In 2007, the Palin Administration announced the award of the AGIA contract to the sole applicant: TransCanada. TransCanada plans incorporated much of former Governor Murkowski’s pipeline. The volume was 4.5 bcf/da, the diameter a >=48 inch casing, the route through Canada to Alberta, then down to the Midwest. Later, TransCanada modifed its plan to use the Alberta Gas Hub distribution system to the U.S., thereby using existing pipelines to distribute gas to the U.S. from Canada. However, the price of the project continued to grow. The estimated cost for construction increased from $18B to over $40B by the gubernatorial election of 2010. From 2007 to today, little or no progress was made on the project. No permits for a route were issued in Canada or Alaska. No firm construction date was ever stated by TransCanada.

In 2008, Conoco and BP announced a competing natural gas pipeline project to Canada called Denali. The plan called for a 4.5 bcf/da natural gas pipeline to export North Slope natural gas to Canada. In May, 2011, Conoco and BP announced that the Denali project was no longer viable. About a week before that announcement, the Alaska president of Conoco’s Alaska operations stated that it was never the intention of Conoco or BP to bring Alaska’s North Slope to market, as they had intended to warehouse the natural gas indefinitely through reinjection back into the wells. Conoco and BP’s Denali proposal was intended to influence the course of Alaska’s legislative and gubernatorial policies pertaining to gas production and marketing of North Slope natural gas. The acts on the part of BP and Conoco amounted to fraud upon the State. The silence on the part of the Parnell Administration and the Legislature was deafening. (

On June 11, 2009, Exxon partnered with TransCanada. This partnership raised questions about the viability of just one producer on the North Slope participating in the project, when it was recognized that all three were necessary to any agreement to sell enough gas to move by pipeline. At that time, BP and Conoco were touting their "competing" Denali gasline project.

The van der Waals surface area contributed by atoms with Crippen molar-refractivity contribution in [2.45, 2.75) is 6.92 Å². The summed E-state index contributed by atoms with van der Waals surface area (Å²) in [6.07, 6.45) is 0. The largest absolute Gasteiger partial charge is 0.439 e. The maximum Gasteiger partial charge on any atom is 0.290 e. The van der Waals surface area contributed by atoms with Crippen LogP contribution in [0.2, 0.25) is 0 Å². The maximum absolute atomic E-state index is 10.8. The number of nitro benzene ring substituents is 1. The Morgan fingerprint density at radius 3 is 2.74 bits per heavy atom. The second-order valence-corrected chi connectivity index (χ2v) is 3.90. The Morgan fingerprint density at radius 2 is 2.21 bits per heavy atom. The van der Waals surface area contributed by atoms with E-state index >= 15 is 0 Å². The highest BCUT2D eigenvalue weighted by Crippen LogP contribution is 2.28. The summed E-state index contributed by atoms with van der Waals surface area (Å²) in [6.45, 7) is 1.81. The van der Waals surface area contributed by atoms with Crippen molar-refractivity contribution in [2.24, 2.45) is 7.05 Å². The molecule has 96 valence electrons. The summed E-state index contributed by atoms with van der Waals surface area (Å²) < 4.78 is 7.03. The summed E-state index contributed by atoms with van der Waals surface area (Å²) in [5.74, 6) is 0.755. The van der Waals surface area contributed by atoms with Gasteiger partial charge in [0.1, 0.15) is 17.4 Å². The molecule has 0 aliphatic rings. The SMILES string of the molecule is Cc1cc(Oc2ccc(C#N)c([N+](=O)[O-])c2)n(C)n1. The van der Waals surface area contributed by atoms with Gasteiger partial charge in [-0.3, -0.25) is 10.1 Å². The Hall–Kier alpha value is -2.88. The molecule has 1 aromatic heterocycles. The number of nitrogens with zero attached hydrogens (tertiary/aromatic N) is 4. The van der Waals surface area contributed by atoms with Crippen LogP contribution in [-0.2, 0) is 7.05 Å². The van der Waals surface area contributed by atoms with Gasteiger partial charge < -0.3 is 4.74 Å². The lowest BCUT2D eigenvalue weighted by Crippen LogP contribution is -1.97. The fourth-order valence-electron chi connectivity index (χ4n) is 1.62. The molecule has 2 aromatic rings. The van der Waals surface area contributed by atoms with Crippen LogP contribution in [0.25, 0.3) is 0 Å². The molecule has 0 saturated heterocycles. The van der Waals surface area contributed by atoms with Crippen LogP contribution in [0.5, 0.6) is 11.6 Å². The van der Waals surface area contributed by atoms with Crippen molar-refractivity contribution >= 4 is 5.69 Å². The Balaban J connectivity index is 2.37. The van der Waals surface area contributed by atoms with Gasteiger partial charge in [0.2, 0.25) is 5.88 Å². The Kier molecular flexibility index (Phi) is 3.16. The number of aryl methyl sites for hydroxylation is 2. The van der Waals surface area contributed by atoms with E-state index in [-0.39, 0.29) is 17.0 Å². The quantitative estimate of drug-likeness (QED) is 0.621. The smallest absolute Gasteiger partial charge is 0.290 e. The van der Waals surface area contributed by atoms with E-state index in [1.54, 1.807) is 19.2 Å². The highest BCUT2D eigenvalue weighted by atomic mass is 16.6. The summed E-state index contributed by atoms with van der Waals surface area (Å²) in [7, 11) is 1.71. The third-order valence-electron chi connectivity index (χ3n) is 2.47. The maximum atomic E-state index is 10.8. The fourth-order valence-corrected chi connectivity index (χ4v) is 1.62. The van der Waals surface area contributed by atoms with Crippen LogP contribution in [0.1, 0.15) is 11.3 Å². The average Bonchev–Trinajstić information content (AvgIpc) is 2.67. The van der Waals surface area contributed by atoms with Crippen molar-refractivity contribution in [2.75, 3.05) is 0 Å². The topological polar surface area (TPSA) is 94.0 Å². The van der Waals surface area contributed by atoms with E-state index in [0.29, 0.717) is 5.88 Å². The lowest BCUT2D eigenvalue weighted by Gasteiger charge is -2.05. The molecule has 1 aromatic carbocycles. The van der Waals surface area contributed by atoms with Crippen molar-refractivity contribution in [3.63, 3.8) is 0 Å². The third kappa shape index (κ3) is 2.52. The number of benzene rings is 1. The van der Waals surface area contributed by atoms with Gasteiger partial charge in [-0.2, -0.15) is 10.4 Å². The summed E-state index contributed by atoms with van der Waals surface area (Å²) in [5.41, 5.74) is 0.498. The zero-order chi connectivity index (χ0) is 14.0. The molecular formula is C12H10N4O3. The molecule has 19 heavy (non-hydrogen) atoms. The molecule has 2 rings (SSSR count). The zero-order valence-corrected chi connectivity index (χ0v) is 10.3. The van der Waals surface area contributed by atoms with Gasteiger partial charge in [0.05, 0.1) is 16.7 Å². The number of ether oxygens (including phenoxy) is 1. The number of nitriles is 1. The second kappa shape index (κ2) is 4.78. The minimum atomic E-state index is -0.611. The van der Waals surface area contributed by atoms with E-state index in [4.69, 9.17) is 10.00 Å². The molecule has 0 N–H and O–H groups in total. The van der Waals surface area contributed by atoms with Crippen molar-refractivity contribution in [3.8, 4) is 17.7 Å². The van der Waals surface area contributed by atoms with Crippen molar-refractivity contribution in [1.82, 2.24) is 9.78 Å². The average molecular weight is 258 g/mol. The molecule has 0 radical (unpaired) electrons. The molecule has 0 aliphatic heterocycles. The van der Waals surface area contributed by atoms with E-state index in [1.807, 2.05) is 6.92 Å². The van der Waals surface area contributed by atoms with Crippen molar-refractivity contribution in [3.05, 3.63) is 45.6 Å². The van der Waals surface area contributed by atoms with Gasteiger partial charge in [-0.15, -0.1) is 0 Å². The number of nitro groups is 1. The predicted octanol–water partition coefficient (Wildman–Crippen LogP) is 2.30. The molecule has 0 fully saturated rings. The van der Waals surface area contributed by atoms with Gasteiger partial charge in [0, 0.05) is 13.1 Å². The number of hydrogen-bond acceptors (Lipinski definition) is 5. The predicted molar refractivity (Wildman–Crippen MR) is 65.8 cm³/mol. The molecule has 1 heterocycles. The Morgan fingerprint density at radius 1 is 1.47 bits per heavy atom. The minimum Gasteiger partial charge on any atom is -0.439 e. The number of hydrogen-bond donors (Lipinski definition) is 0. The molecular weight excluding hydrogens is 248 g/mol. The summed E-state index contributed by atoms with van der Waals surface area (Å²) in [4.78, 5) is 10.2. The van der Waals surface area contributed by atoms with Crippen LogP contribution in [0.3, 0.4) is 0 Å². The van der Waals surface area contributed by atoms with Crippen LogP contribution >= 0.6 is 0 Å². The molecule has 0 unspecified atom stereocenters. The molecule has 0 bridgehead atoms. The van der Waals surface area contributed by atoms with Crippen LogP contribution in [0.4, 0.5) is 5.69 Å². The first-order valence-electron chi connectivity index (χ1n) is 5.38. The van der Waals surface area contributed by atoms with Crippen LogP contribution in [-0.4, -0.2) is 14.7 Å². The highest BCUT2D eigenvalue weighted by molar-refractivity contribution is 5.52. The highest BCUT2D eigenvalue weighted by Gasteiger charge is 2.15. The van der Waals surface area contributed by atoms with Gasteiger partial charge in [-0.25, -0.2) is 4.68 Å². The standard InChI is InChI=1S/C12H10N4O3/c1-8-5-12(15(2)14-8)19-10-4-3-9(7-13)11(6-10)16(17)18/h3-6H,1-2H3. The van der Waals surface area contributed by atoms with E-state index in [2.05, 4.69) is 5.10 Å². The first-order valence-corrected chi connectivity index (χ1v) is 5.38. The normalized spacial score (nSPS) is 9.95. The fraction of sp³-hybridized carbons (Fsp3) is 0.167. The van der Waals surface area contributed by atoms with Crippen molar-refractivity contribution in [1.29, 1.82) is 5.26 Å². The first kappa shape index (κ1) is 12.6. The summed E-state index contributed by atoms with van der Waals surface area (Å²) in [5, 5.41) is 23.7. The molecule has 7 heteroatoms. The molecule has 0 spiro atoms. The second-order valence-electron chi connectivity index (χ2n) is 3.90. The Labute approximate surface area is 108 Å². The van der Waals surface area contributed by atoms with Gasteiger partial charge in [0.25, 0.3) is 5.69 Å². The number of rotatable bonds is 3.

Since 1978, the completion of the TAPS oil pipeline, no discernible forward progress has been made towards actual construction of a natural gas pipeline in Alaska. Neither Denali’s nor TransCanada’s heavily publicized Open Seasons had produced any customers for their Alaska projects.

The reality of any natural gas pipeline from the North Slope, was that it took production from all three producers, Exxon, Conoco and BP, to provide sufficient natural gas to make a pipeline project viable. Further, the Point Thompson controversy between Exxon and the State also had to be settled.

The all-Alaska natural gas pipeline project first proposed by Yukon Pacific in the early 80s was for a 2.5 bcf/da pipeline from the North Slope to Valdez to be converted to LNG for export to the U.S. That was basically the same pipeline and volume intended in the plan voted on 2002. AGPA’s pipeline plan today is 3.0 bcf/da. Note that these volumes are within the AGOCC’s volume restrictions for North Slope gas export.

In mid-2011, Governor Sean Parnell finally awakened to the reality of the world LNG market. He suddenly decided that the only viable market for Alaska’s North Slope natural gas was as LNG to Asia. Since, he has tried to move AGIA in that direction. Under AGIA, TransCanada has the option to build a pipeline to a LNG terminus at Valdez for LNG export to market.

In October, 2011, Governor Sean Parnell called for a meeting with the North Slope oil producers to discuss a gasline and the LNG option. On January 6, 2012, Gov. Parnell met with Exxon’s CEO Rex Tillerson, BP Alaska’s CEO Bob Dudley, and Conoco’s Alaska operations CEO Jim Mulva in Anchorage. Gov. Parnell announced that he achieved a promise on the part of the producers to consider ways of getting Alaska’s North Slope gas to market. As promised, in a letter dated March 30, 2012, the oil companies outlined their intent to move forward on a gasline under AGIA. They updated their progress in another letter dated October 3, 2012. However, the progress was basically couched in terms declaring that ‘fiscal certainty’ was required for both a natural gas pipeline and any increase in oil production in Alaska. A position that the oil companies have steadfastly promoted for some time.